Roald Dahl Day: Six fantastic facts about the author

Last updated at 08:53
Photo of Roald Dahl in his hut in 1990.Other
This photo shows Roald Dahl writing in his hut around 1990 - the year he died - but the hut hasn't been touched since

Today is Roald Dahl Day 2019 - a special day to remember the author who wrote more than 20 children's books, including The Twits, Matilda and Charlie and the Chocolate Factory.

Many of them have been turned into films, including the BFG and Charlie and the Chocolate Factory.

He died on 23 November 1990. Every year, since 13 September 2006 - on what would have been his 90th birthday - there's been a special Roald Dahl Day to celebrate his stories and their characters.

Here are some fantastic facts about his life.

Willy Wonka, Matilda and the BFG with Sophie, copyright Quentin BlakeQuentin Blake
He invented more than 500 new words and character names

Roald Dahl was incredibly creative and came up with more than 500 new words and character names.

Such as the Oompa-Loopmas and scrumdiddlyumptious from Charlie and the Chocolate Factory, and snozzcumbers and frobscottle from the BFG.

He called his language Gobblefunk, and loved to play around with words and invent new ones or meanings.

Oxford University Press even created a special Roald Dahl Dictionary, featuring almost 8,000 real and imaginary words which he loved to use.

Roald Dahl's hut.PA
This small little hut in Buckinghamshire is where Roald Dahl wrote many of his famous stories, including Matilda and Charlie and the Chocolate Factory
He wrote most of his books in his garden shed

Roald Dahl spent around four hours every day writing stories from his garden shed!

He is said to have had a cosy old armchair and a specially designed writing board which would sit on his lap.

He would also only write his stories using a pencil and yellow paper.

Roald Dahl.Roald Dahl Literary Estate
One of his most famous books almost had a different name

James and the Giant Peach was almost called James and the Giant Cherry!

It was changed from a cherry to a peach because Dahl said a peach was "prettier, bigger and squishier than a cherry".

His original idea would have been for the giant cherry to be slowly pushed along a stream by water boatmen.

However, this was later changed to a giant peach which falls from the white cliffs of Dover.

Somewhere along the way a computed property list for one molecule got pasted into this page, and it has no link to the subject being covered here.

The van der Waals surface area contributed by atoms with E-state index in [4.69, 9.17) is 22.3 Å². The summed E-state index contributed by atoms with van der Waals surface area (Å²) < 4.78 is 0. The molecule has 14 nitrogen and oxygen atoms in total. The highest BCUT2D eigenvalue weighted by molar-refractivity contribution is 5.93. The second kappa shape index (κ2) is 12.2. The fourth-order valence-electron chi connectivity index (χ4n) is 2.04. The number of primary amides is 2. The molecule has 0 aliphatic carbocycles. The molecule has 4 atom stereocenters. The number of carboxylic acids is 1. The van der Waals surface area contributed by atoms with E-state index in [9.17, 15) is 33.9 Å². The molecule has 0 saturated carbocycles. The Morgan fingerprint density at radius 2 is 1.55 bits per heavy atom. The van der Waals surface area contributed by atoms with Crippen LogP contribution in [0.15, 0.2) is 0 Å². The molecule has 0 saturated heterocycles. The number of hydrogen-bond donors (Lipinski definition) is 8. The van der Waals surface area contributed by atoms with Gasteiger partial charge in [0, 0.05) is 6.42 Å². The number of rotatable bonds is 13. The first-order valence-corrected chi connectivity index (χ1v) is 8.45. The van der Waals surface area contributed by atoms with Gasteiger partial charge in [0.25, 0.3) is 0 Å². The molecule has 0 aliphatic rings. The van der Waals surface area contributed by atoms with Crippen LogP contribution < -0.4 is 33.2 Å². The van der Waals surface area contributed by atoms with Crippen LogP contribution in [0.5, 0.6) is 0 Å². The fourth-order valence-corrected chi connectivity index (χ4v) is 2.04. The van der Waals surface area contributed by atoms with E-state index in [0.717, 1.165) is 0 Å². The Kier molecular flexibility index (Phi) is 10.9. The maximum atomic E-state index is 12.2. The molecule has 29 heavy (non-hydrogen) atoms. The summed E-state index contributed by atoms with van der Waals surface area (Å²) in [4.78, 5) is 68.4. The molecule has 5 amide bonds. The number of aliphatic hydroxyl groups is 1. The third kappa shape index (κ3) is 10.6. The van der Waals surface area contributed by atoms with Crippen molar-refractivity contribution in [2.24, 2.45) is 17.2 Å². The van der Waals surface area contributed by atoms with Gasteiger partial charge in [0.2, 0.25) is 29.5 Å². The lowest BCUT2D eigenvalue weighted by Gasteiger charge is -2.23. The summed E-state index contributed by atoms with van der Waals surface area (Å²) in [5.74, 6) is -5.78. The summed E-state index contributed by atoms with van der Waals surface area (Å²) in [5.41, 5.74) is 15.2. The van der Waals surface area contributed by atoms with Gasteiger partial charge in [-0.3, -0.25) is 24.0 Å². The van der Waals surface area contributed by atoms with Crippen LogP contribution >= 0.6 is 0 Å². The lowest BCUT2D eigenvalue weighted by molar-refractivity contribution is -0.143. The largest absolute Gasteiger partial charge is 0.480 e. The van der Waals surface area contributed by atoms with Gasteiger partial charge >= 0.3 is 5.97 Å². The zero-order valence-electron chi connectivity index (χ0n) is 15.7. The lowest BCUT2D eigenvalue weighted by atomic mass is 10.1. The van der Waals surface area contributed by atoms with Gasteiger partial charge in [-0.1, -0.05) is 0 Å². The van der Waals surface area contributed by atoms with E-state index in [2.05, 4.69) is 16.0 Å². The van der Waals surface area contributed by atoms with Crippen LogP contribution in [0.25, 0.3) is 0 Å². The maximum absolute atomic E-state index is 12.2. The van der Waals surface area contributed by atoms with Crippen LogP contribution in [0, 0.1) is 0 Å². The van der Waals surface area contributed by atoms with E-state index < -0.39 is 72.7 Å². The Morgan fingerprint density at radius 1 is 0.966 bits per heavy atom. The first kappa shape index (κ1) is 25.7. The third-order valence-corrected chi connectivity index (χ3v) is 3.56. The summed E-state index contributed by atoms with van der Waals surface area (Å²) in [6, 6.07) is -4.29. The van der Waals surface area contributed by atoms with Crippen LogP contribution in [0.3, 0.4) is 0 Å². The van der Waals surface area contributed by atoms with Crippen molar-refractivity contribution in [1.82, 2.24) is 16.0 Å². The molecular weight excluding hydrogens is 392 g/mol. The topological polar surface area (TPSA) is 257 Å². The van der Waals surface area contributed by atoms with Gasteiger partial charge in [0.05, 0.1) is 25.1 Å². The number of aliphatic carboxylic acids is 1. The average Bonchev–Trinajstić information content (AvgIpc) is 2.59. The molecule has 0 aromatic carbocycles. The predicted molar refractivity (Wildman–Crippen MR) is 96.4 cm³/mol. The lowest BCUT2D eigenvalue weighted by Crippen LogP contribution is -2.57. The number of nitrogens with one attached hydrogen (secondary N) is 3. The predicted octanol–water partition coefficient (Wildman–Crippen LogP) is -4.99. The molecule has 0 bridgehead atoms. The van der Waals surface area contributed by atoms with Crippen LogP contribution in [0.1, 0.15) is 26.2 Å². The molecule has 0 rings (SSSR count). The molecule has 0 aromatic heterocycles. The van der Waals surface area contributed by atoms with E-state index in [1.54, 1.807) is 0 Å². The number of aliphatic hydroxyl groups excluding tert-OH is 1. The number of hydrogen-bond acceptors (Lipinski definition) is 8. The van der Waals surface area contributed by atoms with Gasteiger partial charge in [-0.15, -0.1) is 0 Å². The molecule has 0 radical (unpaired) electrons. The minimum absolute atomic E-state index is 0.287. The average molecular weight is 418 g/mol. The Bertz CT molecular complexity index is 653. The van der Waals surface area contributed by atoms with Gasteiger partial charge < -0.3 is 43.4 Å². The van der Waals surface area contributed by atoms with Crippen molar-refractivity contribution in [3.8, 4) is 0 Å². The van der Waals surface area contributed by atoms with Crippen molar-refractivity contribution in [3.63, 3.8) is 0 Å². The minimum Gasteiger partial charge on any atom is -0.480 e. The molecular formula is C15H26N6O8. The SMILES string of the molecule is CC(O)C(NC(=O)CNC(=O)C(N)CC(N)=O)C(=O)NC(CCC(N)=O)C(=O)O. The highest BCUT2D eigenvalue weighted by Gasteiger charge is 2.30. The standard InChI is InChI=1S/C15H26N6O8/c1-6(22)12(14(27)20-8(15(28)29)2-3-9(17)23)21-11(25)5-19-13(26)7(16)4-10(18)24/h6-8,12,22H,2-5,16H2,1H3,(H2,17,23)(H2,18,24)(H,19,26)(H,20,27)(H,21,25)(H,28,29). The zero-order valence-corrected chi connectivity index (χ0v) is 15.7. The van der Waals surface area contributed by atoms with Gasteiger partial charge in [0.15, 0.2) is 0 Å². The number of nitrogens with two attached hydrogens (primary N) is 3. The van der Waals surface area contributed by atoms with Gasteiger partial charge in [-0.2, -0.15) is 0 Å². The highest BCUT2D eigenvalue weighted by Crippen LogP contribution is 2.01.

The BFG.Roald Dahl Literary Estate
His books were inspired by the people and things around him

Many of the characters and stories created by Roald Dahl were inspired by the people and places around him.

For example, Charlie and the Chocolate Factory was inspired by his childhood.

The chocolate maker Cadbury's used to taste-test their chocolate bars at Roald's school, and he used to dream that he would invent a new chocolate bar and win praise from Mr Cadbury.

The foxes' home in Fantastic Mr Fox was inspired by a huge tree which grew outside Roald Dahl's home in the village of Great Missenden, in England.

Roald even named one of the main characters in the BFG after his first grandchild - Sophie.

Roald Dahl and his wife Patricia in 1962.Getty Images
Roald Dahl and his wife Patricia in 1962
Roald Dahl fought in WW2 and was a spy

Before he became an author, Roald Dahl was a pilot for the Royal Air Force.

During World War Two, he flew a Hawker Hurricane plane.

Roald also became a spy for MI6 when he was recruited by the Canadian spymaster William Stephenson.

Dahl used to send them facts and secret information, and worked alongside Ian Fleming, who later became the creator of James Bond.

Gremlins.Gettty images
One of the Gremlins from the film inspired by Roald Dahl's book.
His first ever children's book was The Gremlins

In 1943, Roald wrote his first official story aimed at children.

It was called The Gremlins and was inspired by his time as a pilot.

The story was about a bunch of naughty little creatures called Gremlins, who would cause all sorts of mechanical problems on aeroplanes.

It later become the inspiration behind the hugely popular film Gremlins, which was produced by famous Director Steven Spielberg in 1984.